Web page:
Before I could even start this project with all the modifications I had planned in shortening the shoulders, widening the straps (I had noticed that the strap size is the same for all sizes and some of the Lillians made in the larger sizes had straps that were way too far out to the edge and it looked awkward), and adding short rows, I noticed an issue with the gauge. It took me days to try to wrap my head around it. Before even making a swatch, I noticed a discrepancy. For a size medium (36-38") at a gauge of 5.25 stitches per inch, you are instructed to cast on 154 sts. This equates to about a 29 1/3 " circumference. There were no increases at the bust area. There's no way that that would fit anyone with a 36-38" bust. It's not just this size. All of them have extreme negative ease. The only thing I could think of to explain this was that the designer used a cotton/acrylic blend and was compensating for a possible stretch. The other thing I couldn't wrap my head around was why the heck she wanted us to use a 16" circular to knit it. Yes, one is needed for the trim at the end around arm and neck holes but for the body of the tank that's a lot of stitches (esp at the bigger sizes).

After starting twice, I cast on for the size large (40-42" bust) to have enough to go around my waist comfortably with enough ease with a gauge of 5.5 stitches per inch on size 5 24" circs. I used Bernat Softee Baby solid in white which is a sportweight yarn.


I created my own chart for the pattern instead of the line by line instructions using this chart generator and went for it. I did a half of a repeat more than the lace pattern called for to lengthen it a bit but I wish I would have done another whole repeat as it shortens up a bit as I wear it (so I would have made it 5.5 repeats long or so).


When I got to the bust portion I added 8 staggered short rows to add an extra inch of fabric to the front. Once I got past the short rows, I followed the directions for length of stockinette portion for the smallest sizes and tried it on multiple times to make sure it was right. When it came to the straps however, I made them 14 stitches wide instead of 8. There is about a half inch of ribbing on both sides of the strap but I didn't think it be wide enough to cover the straps of the camisole I'd wear underneath as well as hide the ol' bra straps.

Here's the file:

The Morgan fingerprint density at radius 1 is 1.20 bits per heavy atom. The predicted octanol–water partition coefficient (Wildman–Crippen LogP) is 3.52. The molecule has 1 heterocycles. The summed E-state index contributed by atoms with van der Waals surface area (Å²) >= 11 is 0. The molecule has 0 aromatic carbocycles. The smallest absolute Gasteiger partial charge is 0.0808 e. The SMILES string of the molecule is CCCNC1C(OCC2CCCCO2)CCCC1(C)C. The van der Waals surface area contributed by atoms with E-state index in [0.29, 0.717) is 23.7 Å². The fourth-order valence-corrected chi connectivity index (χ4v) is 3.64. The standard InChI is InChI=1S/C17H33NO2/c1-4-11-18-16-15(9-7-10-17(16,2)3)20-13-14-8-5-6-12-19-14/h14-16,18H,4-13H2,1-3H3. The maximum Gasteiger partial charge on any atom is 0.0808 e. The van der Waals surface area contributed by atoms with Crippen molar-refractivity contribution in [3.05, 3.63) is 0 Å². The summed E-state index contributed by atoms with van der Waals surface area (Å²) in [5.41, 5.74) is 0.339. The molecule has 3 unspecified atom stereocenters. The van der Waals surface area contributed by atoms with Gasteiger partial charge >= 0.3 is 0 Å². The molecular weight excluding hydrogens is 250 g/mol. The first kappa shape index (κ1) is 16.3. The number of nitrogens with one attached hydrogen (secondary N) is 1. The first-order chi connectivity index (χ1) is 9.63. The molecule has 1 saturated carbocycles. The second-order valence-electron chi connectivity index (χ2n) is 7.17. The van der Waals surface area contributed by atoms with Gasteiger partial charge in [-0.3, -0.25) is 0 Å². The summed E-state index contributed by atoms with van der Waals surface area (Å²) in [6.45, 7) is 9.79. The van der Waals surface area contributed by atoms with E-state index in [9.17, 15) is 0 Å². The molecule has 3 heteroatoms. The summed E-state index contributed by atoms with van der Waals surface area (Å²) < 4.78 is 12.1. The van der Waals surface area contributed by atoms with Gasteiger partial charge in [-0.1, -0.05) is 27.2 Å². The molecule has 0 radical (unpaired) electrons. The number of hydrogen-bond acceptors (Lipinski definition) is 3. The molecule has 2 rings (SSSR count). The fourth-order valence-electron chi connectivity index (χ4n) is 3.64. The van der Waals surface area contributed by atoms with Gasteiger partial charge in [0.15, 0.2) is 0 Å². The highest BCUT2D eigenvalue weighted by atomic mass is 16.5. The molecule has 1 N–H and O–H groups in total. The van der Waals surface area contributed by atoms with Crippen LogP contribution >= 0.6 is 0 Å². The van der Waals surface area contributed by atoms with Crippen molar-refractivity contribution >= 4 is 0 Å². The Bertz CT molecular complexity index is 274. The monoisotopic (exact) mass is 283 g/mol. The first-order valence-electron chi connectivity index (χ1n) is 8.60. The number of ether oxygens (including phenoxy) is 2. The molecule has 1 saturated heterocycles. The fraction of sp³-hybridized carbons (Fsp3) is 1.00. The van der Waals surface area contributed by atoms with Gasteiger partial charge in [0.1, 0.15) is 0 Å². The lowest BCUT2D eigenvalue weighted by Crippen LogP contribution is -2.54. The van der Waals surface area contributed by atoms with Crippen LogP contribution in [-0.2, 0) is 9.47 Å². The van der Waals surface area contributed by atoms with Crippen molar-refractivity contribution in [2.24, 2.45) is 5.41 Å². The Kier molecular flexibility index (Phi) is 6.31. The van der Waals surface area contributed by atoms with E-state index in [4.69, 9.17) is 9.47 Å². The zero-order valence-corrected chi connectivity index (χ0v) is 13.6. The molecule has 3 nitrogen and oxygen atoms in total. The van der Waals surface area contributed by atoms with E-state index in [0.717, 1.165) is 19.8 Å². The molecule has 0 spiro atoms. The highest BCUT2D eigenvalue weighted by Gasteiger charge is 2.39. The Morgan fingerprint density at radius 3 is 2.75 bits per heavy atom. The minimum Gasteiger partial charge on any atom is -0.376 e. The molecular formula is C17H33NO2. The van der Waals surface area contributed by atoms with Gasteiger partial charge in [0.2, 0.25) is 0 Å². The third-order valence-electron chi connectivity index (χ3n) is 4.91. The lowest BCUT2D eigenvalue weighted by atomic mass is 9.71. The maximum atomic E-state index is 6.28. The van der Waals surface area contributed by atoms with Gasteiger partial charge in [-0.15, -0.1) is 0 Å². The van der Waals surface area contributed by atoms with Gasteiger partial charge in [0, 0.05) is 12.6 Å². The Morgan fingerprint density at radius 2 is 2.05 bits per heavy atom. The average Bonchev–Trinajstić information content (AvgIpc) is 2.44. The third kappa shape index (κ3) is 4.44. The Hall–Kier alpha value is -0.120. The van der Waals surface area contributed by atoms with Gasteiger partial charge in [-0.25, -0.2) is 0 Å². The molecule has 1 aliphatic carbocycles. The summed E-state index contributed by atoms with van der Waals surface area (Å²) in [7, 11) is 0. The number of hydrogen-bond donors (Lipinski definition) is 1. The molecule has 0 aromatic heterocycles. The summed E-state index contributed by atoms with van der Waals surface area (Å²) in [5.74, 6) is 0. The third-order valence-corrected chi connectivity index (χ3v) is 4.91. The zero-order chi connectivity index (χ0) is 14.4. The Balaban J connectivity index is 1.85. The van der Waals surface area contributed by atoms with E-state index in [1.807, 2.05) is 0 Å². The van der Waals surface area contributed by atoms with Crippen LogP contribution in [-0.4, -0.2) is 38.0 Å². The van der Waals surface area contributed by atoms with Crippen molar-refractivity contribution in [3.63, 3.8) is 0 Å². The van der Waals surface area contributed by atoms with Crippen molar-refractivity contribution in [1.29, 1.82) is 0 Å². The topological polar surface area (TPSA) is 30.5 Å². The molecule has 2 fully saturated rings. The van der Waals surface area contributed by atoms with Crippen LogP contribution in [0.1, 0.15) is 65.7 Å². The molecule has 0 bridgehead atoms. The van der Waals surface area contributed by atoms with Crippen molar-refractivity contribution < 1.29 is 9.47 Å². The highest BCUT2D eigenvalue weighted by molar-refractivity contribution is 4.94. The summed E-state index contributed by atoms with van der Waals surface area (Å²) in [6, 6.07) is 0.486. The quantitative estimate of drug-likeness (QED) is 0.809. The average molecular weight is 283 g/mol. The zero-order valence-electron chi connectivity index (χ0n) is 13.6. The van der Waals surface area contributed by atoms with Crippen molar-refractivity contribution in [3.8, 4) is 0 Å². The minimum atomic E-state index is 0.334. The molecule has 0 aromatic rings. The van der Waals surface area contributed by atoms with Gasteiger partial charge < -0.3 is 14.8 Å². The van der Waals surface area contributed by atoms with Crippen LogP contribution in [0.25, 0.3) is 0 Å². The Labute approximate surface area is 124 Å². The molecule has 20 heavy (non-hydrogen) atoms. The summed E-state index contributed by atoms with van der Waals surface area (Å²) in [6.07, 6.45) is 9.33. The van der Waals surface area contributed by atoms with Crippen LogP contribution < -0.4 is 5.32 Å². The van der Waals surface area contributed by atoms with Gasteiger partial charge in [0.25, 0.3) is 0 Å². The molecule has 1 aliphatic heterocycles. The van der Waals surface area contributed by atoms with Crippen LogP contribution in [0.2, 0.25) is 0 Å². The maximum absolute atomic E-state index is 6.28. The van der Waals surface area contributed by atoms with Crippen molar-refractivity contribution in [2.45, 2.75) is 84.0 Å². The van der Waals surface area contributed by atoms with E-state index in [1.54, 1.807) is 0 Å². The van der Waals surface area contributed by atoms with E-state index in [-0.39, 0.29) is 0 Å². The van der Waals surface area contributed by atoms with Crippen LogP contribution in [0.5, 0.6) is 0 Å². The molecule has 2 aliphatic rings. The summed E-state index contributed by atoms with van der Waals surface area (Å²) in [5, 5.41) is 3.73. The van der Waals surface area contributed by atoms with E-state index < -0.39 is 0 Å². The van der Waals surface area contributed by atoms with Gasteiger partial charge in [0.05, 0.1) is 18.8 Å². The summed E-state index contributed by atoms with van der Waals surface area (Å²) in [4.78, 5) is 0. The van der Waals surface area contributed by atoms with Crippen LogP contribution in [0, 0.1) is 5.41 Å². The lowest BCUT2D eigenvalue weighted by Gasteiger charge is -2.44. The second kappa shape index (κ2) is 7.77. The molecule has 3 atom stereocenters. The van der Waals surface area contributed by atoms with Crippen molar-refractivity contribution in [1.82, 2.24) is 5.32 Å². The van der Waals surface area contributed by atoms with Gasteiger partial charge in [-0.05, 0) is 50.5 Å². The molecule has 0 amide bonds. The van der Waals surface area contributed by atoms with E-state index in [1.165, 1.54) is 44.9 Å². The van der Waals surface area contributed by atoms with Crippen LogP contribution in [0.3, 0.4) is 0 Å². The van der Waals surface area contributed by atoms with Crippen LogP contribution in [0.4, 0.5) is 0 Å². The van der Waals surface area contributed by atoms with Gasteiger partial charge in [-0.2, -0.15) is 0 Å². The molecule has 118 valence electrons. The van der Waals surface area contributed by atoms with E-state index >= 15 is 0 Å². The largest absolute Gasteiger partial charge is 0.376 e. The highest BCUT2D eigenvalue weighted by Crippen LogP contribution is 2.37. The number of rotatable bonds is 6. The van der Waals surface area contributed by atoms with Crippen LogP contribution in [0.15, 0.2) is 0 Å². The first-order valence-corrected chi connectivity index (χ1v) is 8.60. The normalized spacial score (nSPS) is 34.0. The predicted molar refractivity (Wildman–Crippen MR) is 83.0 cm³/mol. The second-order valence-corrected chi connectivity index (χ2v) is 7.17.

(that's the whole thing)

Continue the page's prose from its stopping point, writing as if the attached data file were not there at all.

I steam blocked the heck out of the lace portion because I needed it to flatten out as much as possible. Turns out that I maybe should have made the xtra large size for the bottom. It fits around the waist, but I wish I had a bit more ease to hide the "baby pouch" a little bit better.

But, it's still cute, and I got a lot of compliments on it when I wore it. No one believed me that I knit it and didn't buy it at a store.

(Pic above is pre-blocking)

Tuesday, August 4, 2009

Is it possible to twist stitches AFTER you've joined in the round?



I've done it twice now.

I'm using 5 dpns and the stitches on the needles that are hanging down get twisted between the needles. I use dpns a lot and I've never had this happen before.

I'm working on a hat for the (big) man of the house while he is a way at a music festival. I'm using this pattern (That Chocolate's Gone Straight to your Ribs) and using Knit Picks Wool of the Andes in Coal. Everything that man wants knit for him has to be black. Boring.

Because WOTA is a yarn I've been contemplating using for some designs and other projects I made a "good" swatch. (As opposed to knitting some stitches and some rows, measuring while still on the needles and saying close enough). I cast on 30 stitches, and knit stockinette for about 3", bound off, and ::gasp:: blocked it. Counting stitches and rows on black yarn was difficult but I think I got it. To prove that I actually DID do what I just said I did... I took a picture:


As I was pinning my little swatch to a folded up kitchen towel, I decided that I needed these:

... Blocking mats and blocking pins from Knit Picks. I'm half tempted to order them, but the pins are backordered a bit... and I SHOULD really wait until I'm working again in Sept.... Yes, I think that these would be a nice treat for having to deal with the kids all summer long. Problem is though, that once I'm working again, my knitting time will dwindle so I may not use them often. Grrrrr..... !!!!!